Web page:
When the forecast calls for stupid cold temps, put some gas line anti-freeze in the tank before the temps drop.
 

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Discussion Starter #5
Yep, I know - dangers of living in northern Alberta and our deep freezes. ;-) I also don't have a standard lead acid battery - I have one of those spiral cell glass mat types (Exide, not an Ultima yellow top) that are supposed to be a bit more resistant to our extreme weather.

So this is messed up... I installed the plugs 3 years ago (yea, I don't drive much), and I know I gaped them to .032" prior to installing them. They were well in excess of .053" (that was the best of the 4, worst was .062")... How the hell.... No one else drives the car, and I 99.9% of the time drive like a 90 year old (.1% of the time I get spirited, but even then I drive smoothly and don't tend to beat on my car's). So I got the plugs all dried out (a little wet would be an understatement), regaped them to .032" and it fired right up on it's own (with out Quick Start).
 

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Holy crap, yeah that'll make a difference. Don't know what kind plugs you have installed, but depending on brand and construction of the plug, that electrode will burn away after a while.
Depending on type of fuel used will also cause plug electrode wear.
The reformulated gas in WI is hard on some various engine parts and seals.

Good to hear you got it going though. :thumbup:
 

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Discussion Starter #7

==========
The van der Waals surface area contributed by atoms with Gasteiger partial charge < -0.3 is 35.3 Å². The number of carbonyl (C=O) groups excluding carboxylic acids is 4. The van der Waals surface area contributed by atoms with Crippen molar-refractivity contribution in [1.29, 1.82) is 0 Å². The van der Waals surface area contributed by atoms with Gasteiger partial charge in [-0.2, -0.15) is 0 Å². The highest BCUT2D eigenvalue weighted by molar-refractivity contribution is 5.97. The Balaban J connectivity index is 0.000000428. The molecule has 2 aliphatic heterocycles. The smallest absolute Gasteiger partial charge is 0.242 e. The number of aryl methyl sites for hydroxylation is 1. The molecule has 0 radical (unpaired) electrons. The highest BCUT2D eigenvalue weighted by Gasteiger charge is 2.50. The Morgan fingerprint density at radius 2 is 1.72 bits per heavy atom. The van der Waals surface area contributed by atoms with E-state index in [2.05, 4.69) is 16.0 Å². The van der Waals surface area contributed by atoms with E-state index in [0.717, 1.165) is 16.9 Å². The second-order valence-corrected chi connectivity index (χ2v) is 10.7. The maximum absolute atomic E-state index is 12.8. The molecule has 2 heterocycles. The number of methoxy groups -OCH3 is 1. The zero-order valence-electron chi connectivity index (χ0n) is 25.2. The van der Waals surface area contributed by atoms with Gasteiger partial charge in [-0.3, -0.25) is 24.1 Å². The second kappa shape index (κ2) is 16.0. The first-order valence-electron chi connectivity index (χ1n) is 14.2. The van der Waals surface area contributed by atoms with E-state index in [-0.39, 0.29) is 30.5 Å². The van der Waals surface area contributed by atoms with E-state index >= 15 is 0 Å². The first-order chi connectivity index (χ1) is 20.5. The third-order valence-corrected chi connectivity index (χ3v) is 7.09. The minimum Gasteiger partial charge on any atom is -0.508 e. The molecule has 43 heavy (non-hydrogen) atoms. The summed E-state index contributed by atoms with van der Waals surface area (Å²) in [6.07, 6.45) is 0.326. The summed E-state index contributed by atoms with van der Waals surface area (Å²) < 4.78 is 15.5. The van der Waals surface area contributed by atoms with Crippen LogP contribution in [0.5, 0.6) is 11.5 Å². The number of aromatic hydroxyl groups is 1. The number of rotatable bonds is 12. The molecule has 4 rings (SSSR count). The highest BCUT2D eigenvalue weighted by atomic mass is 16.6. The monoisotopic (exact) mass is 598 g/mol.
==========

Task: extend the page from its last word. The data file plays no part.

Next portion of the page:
They are Bosch platinum's (not from VW, but I know that's the OEM plug). I wouldn't expect it to burn away overly much over that little kilometers, esp being platinum tipped. I only use 91+ octane fuel (which I know contains *upto 10% Ethanol - unless they changed specs recently) and generally go to Esso just because they are conveniently located. But I do use Shell on occasion - car seems happiest with non-blended fuel in terms of fuel economy (I wouldn't call it a night and day difference, but there's an ever so slight difference), and they are the only company offering non-blended fuel in Canada. Hmmm - perhaps I should try harder to use Shell more often. But yes, I'm happy it's running fine, and I'm also happy that the plugs where clean (despite being drenched in fuel and having huge gaps). But still scratching my head on why I wasn't having any drivability issues until now - I always thought the ignition was one of the weaker point's of the 1.8T (esp the coil packs used in the later B5.5, unless I've mistaken). That size of gap would have been awfully hard on the poor coil packs. I'm not going to worry too much about it at the moment - but I will keep a closer eye on the plugs (make it a must check at the end of every summer).
 

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I have only heard to use NGK plugs. I have also heard from others that they had issues with Bosch early on after replacing them.